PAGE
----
I've  been asked a couple of times about the layout I keep mentioning, well here it is, or such that it was 12 months ago. The double track upper level that I intended, has now turned into an elongated figure of eight that rises and falls on each long edge, the intention being that it gives the trains a good long run. The passing siding that you can see on the right hand side is now going to be ripped up to allow for a more scenic- friendly cutting. The two platform structures are from Scalescenes, but as much as I rate them, as with the retaining walls I ripped out, these are going to follow suit, as and when time allows, to be replaced with a finer, example (hopefully) which will suit the Station building in progress.

As the layout lives in the garage, over winter it is under wraps most of the time, so as the weather gets nicer, I'll hopefully get out and take some new photos of any updates.

08 March 2013

My Scalpel finger hurts!

If any of you are cross reading blogs, you might have read that I had a bit of a rethink about the thickness of the walls and thus the window reveals. As I was using 3mm foamex and intend mounting the window frames behind the outer shell, this will result in a scale depth of 9 inches. Whilst I wanted a more chunky feel for this building, the more I drove around to and from work, looking at the architecture around me, the more I felt that 9 inches was way too deep. Wanting to make use of materials to hand, namely offcuts of foamex at work, I was lucky to come into a pile of 2mm foamex, which would mean a scale depth of 6 inches. Now I think this is just about right for what I wanded.

And so, upon finding this, I proceeded to cut out a brand new set of fronts, deciding that I could still use the supporting structure and not have to start completely from scratch.

All apertures now cut out - let the scribing begin! (please excuse masking tape used to hold it all together for the purposes of photography.

So, now having cut out ALL the window and door apertures, not only from the part of the structure I'd already done, but also the two wings at either end, my scalpel finger is very sore, but it was a lot easier and quicker than cutting through the extra 1mm.

Higher view shows scope of new building - it's now 550mm wide. The steps are missing, being sat on the kitchen shelf at the moment

It's a good job I hadn't got too far with the scribing on the main fascia, otherwise starting all over would have been a complete disaster. As it was, this has only been the work of a few hours.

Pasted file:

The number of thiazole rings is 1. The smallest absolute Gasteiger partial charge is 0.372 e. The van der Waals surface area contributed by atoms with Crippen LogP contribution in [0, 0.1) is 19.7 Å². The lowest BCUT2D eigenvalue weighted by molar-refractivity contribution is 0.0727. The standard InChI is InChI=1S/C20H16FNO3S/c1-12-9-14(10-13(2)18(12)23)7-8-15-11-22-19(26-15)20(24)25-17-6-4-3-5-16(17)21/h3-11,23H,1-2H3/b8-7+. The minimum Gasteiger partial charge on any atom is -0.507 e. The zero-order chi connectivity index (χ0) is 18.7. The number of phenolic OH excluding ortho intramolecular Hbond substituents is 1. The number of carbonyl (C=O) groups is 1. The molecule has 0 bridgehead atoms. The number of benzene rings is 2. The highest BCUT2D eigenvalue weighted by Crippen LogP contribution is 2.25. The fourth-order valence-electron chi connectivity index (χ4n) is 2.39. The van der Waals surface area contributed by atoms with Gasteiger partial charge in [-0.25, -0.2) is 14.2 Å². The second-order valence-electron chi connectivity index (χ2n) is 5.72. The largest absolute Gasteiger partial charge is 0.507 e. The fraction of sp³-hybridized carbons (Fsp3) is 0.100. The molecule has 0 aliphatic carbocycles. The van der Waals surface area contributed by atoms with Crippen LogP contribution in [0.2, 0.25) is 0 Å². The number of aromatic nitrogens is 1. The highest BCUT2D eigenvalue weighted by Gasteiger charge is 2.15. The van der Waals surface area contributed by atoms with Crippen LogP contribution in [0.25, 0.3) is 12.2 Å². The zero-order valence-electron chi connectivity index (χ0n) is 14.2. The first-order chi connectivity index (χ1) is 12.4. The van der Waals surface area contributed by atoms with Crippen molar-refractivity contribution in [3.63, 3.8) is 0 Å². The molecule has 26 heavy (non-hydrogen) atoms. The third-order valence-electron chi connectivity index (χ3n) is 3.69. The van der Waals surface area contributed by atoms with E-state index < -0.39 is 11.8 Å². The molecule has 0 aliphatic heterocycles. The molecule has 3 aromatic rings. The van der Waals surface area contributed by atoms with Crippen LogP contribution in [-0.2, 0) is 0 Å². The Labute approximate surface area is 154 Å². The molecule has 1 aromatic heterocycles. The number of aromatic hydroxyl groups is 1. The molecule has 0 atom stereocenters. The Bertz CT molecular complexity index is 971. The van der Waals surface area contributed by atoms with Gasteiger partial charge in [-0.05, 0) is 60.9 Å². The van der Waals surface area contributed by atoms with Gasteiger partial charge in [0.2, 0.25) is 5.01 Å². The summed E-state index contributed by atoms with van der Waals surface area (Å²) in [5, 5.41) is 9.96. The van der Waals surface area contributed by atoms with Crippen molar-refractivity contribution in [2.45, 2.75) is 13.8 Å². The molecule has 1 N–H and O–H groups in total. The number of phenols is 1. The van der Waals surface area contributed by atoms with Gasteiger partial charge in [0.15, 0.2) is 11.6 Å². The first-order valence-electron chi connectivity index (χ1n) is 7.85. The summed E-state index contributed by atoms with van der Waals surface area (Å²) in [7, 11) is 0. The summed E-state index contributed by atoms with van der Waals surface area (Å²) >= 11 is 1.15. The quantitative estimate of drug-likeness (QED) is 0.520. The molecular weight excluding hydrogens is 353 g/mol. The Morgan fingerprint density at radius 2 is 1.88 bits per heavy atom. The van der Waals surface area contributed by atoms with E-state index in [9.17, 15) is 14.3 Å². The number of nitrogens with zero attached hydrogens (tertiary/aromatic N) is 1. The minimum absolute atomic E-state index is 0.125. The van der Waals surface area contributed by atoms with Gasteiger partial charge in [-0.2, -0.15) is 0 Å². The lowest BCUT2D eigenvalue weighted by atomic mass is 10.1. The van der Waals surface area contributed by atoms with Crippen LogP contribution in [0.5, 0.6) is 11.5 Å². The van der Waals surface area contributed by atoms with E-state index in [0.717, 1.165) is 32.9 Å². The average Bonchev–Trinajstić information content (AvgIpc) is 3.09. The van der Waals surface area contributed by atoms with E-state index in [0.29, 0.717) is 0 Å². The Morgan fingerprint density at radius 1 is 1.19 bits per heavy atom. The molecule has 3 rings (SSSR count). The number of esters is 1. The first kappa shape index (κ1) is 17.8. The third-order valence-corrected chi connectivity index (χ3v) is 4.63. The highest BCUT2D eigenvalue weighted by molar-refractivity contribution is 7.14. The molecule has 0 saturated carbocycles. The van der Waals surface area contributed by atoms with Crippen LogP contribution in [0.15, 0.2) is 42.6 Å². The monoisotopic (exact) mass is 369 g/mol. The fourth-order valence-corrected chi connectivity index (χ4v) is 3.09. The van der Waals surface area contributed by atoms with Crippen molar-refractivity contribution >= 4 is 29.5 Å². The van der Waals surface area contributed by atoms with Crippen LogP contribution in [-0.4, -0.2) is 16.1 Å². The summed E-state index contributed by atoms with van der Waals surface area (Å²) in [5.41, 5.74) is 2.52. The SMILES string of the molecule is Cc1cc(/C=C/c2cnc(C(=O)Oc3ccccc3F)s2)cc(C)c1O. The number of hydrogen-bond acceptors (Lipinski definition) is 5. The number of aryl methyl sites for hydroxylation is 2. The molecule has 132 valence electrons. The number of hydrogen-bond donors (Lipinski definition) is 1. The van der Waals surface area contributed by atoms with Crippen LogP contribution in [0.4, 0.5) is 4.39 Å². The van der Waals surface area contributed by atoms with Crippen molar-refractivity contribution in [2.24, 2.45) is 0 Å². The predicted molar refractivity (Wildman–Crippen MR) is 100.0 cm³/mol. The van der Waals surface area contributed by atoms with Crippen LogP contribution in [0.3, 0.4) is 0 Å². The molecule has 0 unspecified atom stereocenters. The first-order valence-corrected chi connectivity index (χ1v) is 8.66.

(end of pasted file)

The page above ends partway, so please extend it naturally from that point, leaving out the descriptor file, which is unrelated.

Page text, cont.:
Oh the roof is going to be so much fun!

01 March 2013

Over 1500 Views Now

And to celebrate, here, my loyal readers is a little progress on the new station building.
There has been a lot of cutting out with the scalpel on this one, and after a scaling scale (I was worried it was looking a bit small, I have added a bit of depth to the wings and the main building.

It's changed a bit from the kit of parts in so much that I've chopped off the gables, deciding to go back to the hipped roof design, so at the moment it's looking a bit like a couple of boxes. Also I decided to change what I was doing with the Chimneys, so they've gone too - to be built separately, later.

After studying the photograph, I built up a set of steps leading to the main doors. Whilst doing this, I noticed on the photograph, that there was a side door leading into the right bay, so I cut an aperture while I was at it.
It's starting to take shape now, and I'll continue with cutting out the windows from the platform  facing elevation next.
As there is a major inset to the building where the steps come in, I'll be scribing the stonework on the inside faces separately this time as opposed to my usual technique of scribing once the structure is glued together.

Started scribing the stonework on the Street-side wall. Last week I bought a pack of Wills Dressed stone and am quite impressed with it, so copied the scale with the scribing here... so far, so good...
Ignore the glue blobs on the steps - I've only just glued it together, but it will be cleaned up before painting